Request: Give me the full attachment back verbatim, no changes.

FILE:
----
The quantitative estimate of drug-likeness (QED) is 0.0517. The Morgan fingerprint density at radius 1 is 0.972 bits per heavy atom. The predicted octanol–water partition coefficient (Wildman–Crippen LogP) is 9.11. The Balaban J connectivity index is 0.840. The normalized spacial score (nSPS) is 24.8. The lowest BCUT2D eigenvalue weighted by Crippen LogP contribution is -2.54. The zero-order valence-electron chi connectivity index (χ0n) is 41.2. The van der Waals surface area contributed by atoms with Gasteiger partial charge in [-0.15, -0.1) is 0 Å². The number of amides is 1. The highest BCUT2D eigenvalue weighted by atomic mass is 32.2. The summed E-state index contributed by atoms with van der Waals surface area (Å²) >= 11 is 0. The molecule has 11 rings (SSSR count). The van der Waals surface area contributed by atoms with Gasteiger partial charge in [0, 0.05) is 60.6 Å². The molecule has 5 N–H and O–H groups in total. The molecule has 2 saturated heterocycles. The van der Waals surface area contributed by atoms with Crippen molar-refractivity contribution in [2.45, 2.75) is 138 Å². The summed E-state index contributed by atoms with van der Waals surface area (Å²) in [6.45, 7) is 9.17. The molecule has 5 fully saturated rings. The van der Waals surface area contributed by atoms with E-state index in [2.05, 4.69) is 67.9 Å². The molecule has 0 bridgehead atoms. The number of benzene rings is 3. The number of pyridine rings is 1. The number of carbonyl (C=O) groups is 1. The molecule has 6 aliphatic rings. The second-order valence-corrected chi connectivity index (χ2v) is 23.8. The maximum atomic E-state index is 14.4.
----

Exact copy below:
The quantitative estimate of drug-likeness (QED) is 0.0517. The Morgan fingerprint density at radius 1 is 0.972 bits per heavy atom. The predicted octanol–water partition coefficient (Wildman–Crippen LogP) is 9.11. The Balaban J connectivity index is 0.840. The normalized spacial score (nSPS) is 24.8. The lowest BCUT2D eigenvalue weighted by Crippen LogP contribution is -2.54. The zero-order valence-electron chi connectivity index (χ0n) is 41.2. The van der Waals surface area contributed by atoms with Gasteiger partial charge in [-0.15, -0.1) is 0 Å². The number of amides is 1. The highest BCUT2D eigenvalue weighted by atomic mass is 32.2. The summed E-state index contributed by atoms with van der Waals surface area (Å²) >= 11 is 0. The molecule has 11 rings (SSSR count). The van der Waals surface area contributed by atoms with Gasteiger partial charge in [0, 0.05) is 60.6 Å². The molecule has 5 N–H and O–H groups in total. The molecule has 2 saturated heterocycles. The van der Waals surface area contributed by atoms with Crippen molar-refractivity contribution in [2.45, 2.75) is 138 Å². The summed E-state index contributed by atoms with van der Waals surface area (Å²) in [6.45, 7) is 9.17. The molecule has 5 fully saturated rings. The van der Waals surface area contributed by atoms with E-state index in [2.05, 4.69) is 67.9 Å². The molecule has 0 bridgehead atoms. The number of benzene rings is 3. The number of pyridine rings is 1. The number of carbonyl (C=O) groups is 1. The molecule has 6 aliphatic rings. The second-order valence-corrected chi connectivity index (χ2v) is 23.8. The maximum atomic E-state index is 14.4.